In August 1971, Arbardee Drive, which abuts the northwest corner of the Hendersons' property, opened up. Thereafter, the Hendersons used Arbardee Drive to get to and from their property by car but continued to use the roadway to retrieve their mail and for recreational use.
In June 1985, the Scheels purchased the northern portion of their property. The title insurance policy for the property made no mention of the reservation contained in the May 1946 deed from the Jacobs to the Stanleys.*fn8 In 1998, the Scheels purchased the southern portion of their property.*fn9 The title insurance policy for the property made no mention of any easement running along the eastern edge of the Scheels' property or of the reservation language contained in the 1946 deed from the Jacobs to the Stanleys.*fn10
Mr. Scheel had no knowledge of the old roadway when he purchased his property in 1985. There were weeds, brush, almond trees, and piles of rubbish in the area where the old roadway was said to have existed. After he purchased the property, he saw several people walking along the eastern border of his property, including Mildred Henderson. It was not until 1999, after he extended his driveway, that he saw anyone drive across the southern portion of his property.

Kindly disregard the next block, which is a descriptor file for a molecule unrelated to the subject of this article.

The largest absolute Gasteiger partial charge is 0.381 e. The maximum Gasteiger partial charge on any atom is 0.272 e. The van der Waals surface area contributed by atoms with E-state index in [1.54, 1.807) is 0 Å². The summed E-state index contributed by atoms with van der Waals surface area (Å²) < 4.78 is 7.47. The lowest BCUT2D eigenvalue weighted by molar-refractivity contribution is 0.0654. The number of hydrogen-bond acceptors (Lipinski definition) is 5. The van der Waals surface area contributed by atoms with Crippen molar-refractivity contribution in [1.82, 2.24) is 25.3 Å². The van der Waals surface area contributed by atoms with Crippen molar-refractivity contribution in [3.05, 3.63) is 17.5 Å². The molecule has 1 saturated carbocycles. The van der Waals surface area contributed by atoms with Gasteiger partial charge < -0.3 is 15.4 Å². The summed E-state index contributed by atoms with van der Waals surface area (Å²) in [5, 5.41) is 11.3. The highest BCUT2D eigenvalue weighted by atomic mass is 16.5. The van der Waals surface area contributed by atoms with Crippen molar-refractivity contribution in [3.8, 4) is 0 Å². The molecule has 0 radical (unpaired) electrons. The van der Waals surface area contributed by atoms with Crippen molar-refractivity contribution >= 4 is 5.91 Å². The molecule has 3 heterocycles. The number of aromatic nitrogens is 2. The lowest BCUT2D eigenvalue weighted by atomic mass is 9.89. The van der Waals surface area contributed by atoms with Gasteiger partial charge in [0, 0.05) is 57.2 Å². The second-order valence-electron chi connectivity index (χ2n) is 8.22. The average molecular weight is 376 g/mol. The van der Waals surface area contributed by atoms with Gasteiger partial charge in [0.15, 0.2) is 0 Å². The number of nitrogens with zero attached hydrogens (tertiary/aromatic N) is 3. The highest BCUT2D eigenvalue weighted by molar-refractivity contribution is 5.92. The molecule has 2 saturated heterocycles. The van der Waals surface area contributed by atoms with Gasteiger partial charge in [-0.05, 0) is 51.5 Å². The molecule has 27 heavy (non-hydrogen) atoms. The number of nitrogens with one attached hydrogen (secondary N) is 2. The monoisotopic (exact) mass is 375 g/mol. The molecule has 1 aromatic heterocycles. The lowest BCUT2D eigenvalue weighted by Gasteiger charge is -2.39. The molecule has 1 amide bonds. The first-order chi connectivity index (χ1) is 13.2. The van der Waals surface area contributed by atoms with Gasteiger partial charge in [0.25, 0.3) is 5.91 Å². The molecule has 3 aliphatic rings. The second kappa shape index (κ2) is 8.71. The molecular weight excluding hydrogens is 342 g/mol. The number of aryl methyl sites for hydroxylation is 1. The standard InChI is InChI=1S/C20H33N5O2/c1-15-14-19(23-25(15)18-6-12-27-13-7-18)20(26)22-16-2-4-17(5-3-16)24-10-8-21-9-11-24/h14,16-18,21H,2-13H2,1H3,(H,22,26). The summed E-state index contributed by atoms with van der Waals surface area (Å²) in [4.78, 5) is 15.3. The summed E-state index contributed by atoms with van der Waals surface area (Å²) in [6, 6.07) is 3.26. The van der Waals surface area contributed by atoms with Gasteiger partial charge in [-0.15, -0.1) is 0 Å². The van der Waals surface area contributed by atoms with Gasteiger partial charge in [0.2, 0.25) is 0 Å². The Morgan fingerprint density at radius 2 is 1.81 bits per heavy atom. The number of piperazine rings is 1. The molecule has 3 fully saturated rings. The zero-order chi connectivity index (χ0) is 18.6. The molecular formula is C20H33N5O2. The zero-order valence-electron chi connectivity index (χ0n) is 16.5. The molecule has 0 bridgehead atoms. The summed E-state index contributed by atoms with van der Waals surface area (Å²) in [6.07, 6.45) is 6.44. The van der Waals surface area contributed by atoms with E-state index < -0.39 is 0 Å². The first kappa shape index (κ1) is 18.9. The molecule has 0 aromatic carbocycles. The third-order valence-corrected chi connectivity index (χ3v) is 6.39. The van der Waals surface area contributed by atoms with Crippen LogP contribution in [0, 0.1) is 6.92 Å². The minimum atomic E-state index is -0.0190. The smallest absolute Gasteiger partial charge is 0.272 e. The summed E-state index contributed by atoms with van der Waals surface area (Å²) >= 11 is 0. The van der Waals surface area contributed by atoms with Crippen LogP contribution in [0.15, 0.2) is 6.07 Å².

When the Scheels purchased their property in 1985, there was a gravel driveway from Arbardee Drive onto the northeast corner of their property. In late 1999, they expanded their driveway down to Martsmith Way, such that they could enter their property from Arbardee Drive, proceed southwest to a circular drive in front of their residence, and then proceed southeast to an access point on Martsmith Way. Thereafter, the Hendersons began using the driveway as a shortcut from their driveway to Martsmith Way. After the driveway was expanded, Richard Henderson stated to Mr. Scheel, "I assume it's okay if we drive through here," and Mr. Scheel responded, "Yeah, it's okay with me."
In early 2000, the Hendersons placed a mailbox on the Scheels' property.
In Fall 2003, the Scheels installed concrete blocks across a portion of their driveway to prevent the public from using it as a thoroughfare between Arbardee Drive and Martsmith Way. In May 2004, Mr. Scheel received a letter from defendant John P. Henderson asserting the existence of an easement running from the south end of Arbardee Drive to Sunset Avenue for the benefit of the Henderson property.
In September 2004, the Scheels filed a complaint to quiet title and for declaratory relief, trespass and removal of encroaching structure. John P. Henderson, in his capacity as trustee for the Henderson Family 2003 Trust, filed a cross-complaint to quiet ...